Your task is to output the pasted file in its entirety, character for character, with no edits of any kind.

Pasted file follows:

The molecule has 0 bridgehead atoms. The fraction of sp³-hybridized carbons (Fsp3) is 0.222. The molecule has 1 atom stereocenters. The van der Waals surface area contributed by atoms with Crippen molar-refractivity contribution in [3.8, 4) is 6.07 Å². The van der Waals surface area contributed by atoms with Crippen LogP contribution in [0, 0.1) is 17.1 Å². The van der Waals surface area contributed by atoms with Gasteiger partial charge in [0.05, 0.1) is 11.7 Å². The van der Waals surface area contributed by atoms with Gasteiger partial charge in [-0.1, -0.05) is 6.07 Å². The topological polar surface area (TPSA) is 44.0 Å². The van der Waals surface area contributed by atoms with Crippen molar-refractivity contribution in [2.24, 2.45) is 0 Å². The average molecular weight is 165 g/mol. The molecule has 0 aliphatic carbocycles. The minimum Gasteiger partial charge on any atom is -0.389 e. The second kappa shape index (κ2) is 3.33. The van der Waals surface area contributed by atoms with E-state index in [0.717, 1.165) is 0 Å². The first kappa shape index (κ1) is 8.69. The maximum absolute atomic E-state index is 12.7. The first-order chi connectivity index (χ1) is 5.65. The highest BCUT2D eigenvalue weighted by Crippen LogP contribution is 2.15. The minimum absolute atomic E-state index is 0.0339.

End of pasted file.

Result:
The molecule has 0 bridgehead atoms. The fraction of sp³-hybridized carbons (Fsp3) is 0.222. The molecule has 1 atom stereocenters. The van der Waals surface area contributed by atoms with Crippen molar-refractivity contribution in [3.8, 4) is 6.07 Å². The van der Waals surface area contributed by atoms with Crippen LogP contribution in [0, 0.1) is 17.1 Å². The van der Waals surface area contributed by atoms with Gasteiger partial charge in [0.05, 0.1) is 11.7 Å². The van der Waals surface area contributed by atoms with Gasteiger partial charge in [-0.1, -0.05) is 6.07 Å². The topological polar surface area (TPSA) is 44.0 Å². The van der Waals surface area contributed by atoms with Crippen molar-refractivity contribution in [2.24, 2.45) is 0 Å². The average molecular weight is 165 g/mol. The molecule has 0 aliphatic carbocycles. The minimum Gasteiger partial charge on any atom is -0.389 e. The second kappa shape index (κ2) is 3.33. The van der Waals surface area contributed by atoms with E-state index in [0.717, 1.165) is 0 Å². The first kappa shape index (κ1) is 8.69. The maximum absolute atomic E-state index is 12.7. The first-order chi connectivity index (χ1) is 5.65. The highest BCUT2D eigenvalue weighted by Crippen LogP contribution is 2.15. The minimum absolute atomic E-state index is 0.0339.